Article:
It’s been almost three weeks since I had my second knee replacement surgery and I’m feeling great… with short controlled bursts of terrific.
Light years ahead of where I was this time after the first go round, last November, my loyal nurse and trusty PT crew are keeping me hopping and, while the energy level has some catching up to do, the spirits are soaring right along with the beautiful September clouds passing over the studio yard.
For the first three or four weeks I have to share a bed with a CPM. For the uninitiated, this is a Continuous Passive Motion gizmo that you prop your leg on while the machine slowly moves the appendage from straight to bent. Depending on the degree of pain you are willing to inflict on your own self, this can be a gentle ride or a torture device but it does eventually lead to better motion and this, I am told, is the holy grail of ortho docs.
In order to accommodate this machine we had to flip flop the pillows so that, after 23 years of facing north to sleep, I must turn and face…well, I’m facing this…
Chilmark Morning, one of the very first oil paintings I ever did, circa 2000, and one which, though it has watched over our dreams ever since, I have come to overlook as one might a headboard.
You can imagine that the many hours spent resting and reclining over the last three weeks have afforded me, nay compelled me, to re-examine the work. The room itself, a view from the tiny bedroom in that magical Sunrise Camp on the bluff in Chilmark, is the geographical center of my soul. So many nights curled in those sheets drifting to sleep with the ocean waves, listening beyond the dark for the muses. It is especially poignant that circumstances forced me to turn around and see it again, now.
In a few short weeks that cabin will be no more. You have read here about what the corrosive storms have done to the bluff, and the plans are being finalized to relocate the three more stable buildings of the camp, but this old lady can not be saved. All of us who have been sheltered by her over the years will certainly keep the memories alive, until they too, like the sands, fade and blow further out to sea. And there is a solid and still growing body of work that visiting artists over the years have created to chronicle the stalwart presence of this shelter during her time on the edge of the planet.
Am I waxing a tad too nostalgic ? Perhaps but you can’t blame it on narcotics, I ditched those day one. More likely it is the forced hiatus, the medically imposed abrupt halting of the maniacal momentum that had become my life of late. The full stop, look and listen which I am respecting and honoring with no expectations…except that I will return to the second half of my life able to walk my dog again and hopefully keep showing up at the easel to record the next chapter for me…and for Camp Sunrise.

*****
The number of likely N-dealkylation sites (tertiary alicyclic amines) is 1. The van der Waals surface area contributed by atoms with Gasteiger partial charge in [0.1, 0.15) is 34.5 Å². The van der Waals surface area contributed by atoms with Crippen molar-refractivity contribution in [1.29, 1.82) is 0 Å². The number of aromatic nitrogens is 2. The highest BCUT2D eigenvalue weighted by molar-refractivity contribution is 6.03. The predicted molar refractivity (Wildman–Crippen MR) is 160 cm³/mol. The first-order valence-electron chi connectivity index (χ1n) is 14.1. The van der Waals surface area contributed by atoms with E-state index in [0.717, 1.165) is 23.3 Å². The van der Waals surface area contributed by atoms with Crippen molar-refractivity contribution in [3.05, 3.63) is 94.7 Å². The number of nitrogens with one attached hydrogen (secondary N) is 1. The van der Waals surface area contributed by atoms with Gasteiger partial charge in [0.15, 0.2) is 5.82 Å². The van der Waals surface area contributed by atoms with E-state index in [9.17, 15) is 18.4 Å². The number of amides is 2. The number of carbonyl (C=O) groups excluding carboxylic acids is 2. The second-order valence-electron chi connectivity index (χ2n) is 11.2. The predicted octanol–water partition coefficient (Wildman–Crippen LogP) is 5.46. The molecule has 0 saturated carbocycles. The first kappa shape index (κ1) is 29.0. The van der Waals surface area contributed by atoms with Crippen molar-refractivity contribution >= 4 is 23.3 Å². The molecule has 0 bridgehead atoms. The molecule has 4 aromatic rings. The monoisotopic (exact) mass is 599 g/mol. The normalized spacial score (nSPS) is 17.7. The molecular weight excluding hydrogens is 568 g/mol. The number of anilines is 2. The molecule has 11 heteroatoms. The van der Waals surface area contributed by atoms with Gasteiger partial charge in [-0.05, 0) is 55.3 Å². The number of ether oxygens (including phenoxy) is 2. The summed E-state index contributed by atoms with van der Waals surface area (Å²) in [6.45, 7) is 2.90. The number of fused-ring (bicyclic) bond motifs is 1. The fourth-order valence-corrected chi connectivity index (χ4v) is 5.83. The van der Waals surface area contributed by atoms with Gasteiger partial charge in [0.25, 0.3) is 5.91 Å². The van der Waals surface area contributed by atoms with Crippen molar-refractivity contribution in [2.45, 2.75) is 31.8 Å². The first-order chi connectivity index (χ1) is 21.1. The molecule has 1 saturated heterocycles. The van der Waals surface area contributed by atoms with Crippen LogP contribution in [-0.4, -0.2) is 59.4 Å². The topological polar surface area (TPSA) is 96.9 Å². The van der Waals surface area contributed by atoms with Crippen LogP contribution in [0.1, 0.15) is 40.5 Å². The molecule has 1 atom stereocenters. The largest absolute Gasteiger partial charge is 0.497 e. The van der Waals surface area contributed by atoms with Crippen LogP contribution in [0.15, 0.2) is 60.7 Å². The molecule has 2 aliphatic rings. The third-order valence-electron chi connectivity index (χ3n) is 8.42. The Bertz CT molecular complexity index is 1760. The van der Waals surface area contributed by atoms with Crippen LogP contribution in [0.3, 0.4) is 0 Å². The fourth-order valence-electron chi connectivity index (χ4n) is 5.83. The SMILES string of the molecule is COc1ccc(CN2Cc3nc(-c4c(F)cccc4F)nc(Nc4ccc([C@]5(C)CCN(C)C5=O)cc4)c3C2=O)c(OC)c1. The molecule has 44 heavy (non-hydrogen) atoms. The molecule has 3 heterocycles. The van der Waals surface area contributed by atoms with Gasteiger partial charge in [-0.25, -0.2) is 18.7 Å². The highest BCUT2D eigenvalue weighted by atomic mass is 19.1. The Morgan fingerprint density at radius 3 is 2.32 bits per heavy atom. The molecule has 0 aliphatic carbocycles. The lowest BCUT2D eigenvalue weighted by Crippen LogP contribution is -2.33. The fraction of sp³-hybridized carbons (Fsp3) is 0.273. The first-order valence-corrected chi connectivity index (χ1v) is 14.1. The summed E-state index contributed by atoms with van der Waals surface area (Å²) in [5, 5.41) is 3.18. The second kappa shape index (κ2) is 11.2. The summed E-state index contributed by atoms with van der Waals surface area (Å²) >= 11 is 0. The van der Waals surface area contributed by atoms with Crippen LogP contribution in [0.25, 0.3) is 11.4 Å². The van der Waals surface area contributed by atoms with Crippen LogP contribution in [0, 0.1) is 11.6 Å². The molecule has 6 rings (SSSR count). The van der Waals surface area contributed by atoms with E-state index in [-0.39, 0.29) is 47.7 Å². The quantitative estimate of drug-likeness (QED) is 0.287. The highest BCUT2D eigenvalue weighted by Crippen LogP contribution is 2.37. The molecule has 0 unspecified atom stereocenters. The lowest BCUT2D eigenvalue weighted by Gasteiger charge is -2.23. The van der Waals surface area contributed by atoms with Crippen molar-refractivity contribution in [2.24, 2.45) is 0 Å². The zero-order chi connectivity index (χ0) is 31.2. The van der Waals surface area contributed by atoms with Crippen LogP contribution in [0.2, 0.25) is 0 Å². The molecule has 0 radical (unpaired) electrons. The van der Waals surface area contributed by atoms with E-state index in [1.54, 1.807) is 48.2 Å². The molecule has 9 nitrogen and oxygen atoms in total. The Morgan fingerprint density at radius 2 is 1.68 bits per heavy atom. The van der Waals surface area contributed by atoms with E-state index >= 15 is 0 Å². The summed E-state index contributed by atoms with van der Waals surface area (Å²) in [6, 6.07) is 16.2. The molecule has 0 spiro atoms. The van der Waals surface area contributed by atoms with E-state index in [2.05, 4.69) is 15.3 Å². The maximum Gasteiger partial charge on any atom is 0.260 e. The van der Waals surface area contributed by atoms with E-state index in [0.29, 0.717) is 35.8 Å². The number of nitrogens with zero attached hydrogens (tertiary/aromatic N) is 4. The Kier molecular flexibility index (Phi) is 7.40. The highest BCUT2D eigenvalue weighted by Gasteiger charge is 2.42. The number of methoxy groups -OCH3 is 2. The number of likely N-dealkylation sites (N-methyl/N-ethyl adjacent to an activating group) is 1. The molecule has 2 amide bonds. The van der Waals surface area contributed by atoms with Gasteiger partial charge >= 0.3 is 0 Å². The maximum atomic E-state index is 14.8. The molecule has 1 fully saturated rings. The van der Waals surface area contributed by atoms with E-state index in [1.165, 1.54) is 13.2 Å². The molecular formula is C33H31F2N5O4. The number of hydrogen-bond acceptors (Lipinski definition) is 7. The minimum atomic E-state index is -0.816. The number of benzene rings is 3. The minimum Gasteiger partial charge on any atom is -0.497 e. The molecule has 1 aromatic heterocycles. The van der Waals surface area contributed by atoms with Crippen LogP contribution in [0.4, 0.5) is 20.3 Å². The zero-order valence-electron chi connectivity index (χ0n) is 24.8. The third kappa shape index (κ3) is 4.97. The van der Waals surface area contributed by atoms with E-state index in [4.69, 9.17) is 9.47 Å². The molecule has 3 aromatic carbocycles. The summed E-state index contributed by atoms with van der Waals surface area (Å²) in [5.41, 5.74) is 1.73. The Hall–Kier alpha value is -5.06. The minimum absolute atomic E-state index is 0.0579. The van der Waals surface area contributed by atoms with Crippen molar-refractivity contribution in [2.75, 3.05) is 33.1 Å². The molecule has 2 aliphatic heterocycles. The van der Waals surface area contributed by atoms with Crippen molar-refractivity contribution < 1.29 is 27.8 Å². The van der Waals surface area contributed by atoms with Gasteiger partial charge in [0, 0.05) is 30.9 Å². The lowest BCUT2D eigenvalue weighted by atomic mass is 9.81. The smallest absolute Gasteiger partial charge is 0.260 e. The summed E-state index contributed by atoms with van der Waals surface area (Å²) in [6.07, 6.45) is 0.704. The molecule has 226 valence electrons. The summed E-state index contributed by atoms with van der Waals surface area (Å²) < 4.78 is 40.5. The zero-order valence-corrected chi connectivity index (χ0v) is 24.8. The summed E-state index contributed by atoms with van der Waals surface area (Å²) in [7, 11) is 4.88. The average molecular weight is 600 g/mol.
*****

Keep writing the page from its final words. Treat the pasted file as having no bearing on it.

Before I head back for my afternoon nap, here’s a look at the original Painter’s Notes for Chilmark Morning…Now go out and take a walk in this sunshine for me…
A sacred place. On a great measure of bluff overlooking Squibnocket Point there is a century old chicken coop become camp cabin. Outside, the seagulls rise on the warming October air and cry out over the persistent sound of the ocean swells. The rusts and siennas and golds of the late season meadow are accented with tiny red specks of newly opened bittersweet. There are long shadows and down along the stone wall the deer have settled into their beds of bracken and cattails hidden behind the grapevines. I have spent a hundred evenings on the island of Martha’s Vineyard. Familiar with the darkening shapes of rabbits coming out to find their supper of greens, beacons from the West Chop light house signaling on the horizon, the milky way preparing for its spectacle, and the magic of sparks arcing into the night wind as the logs are emptied from the too smoky fireplace. Inside on this evening with lobster pots and wine glasses stacked in the porcelain kitchen sink, the dog walked one last time and the candles gently blown out, we retire to our cubby hole of a bed. When the last light of the reading lamp goes out there is an indigo blackness, a ghostly breeze lifting the curtain from the sliding window, and a stillness broken only by the rhythm of the waves.
Camp Sunrise. So named almost a century ago by Grandma Sophie for the spectacular sunrises which grace this edge of the planet. It is humbling to stand on that bluff, with the Atlantic ocean before you, and all of the continent behind and watch the sun break over the horizon. I confess to having witnessed more sunsets than sunrises and I covet the cool crisp sheets of the morning.
It was on one of those island mornings that I awoke in the tiny cabin bedroom to a mysterious light. The center of my waking world was awash in firelight. The door alongside the bed was opened to the bathroom. Herself had placed a small candle in the sink while I slept.
(Now, the interior of this cabin is painted white at the beginning of the season every other year or so. There have been great Nor’easters weathered there when, huddled under the thick wool blankets against the storm, I believed that those thick layers of paint were all that was holding the walls and roof together.)
The orange light of that morning’s candle was alive and dancing across that whitewashed wood. The brilliant blue square of the bathroom window had long been a subject in waiting and I had done sketches and taken photographs for a decade in anticipation of capturing that scene. But it wasn’t until that moment, when the echo of her spirit was reflected in the worn surfaces of the porcelain and wood, that I found the way in to the heart of this painting.
The advice to writers is to write of what you know. I believe that is true for artists. I paint the Vineyard to testify and to claim and to hold tight to that sacred piece of the planet. Because I have been there, and I know what it feels like to drown.